The Calder House is typical of the many moderate-scale houses built for members of Providence’s rapidly growing mercantile and artisanal middle-class in the later 18th and early 19th centuries. John H. Calder was a pewterer.
Typical of the period, the house is a simple rectangular-plan box-like form with architectural attention concentrated in three areas: principal entrance, window caps, and cornice. The façade is articulated into an asymmetrical four-bay off-center-entrance format, a smaller variation on the more usual five-bay center-entrance organization. The door frame itself was also moved here from the mid-18th-century Tillinghast House on South Main Street.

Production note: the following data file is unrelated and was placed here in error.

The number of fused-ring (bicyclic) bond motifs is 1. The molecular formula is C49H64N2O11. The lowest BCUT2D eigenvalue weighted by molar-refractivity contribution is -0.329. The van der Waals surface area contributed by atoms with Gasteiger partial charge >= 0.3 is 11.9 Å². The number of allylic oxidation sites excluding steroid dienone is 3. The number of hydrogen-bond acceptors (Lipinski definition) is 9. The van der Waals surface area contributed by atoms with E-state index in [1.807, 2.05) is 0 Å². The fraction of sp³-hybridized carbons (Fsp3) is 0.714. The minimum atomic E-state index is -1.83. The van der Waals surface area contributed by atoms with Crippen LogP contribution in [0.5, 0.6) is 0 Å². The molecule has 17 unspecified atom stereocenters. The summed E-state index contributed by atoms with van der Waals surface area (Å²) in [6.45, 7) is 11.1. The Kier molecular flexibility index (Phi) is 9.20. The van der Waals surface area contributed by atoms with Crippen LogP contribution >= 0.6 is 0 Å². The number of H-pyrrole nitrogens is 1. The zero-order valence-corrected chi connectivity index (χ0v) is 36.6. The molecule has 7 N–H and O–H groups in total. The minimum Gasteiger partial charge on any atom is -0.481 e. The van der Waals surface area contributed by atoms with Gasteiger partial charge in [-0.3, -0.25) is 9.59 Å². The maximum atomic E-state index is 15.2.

Moved from Charlesfield Street to this location in 1949, the house is sited back from the street, a posture dictated by 20th-century zoning regulations. As built, it would have been located much closer to the street, as are its neighbors across the street.
— 2008 Festival of Historic Houses Guidebook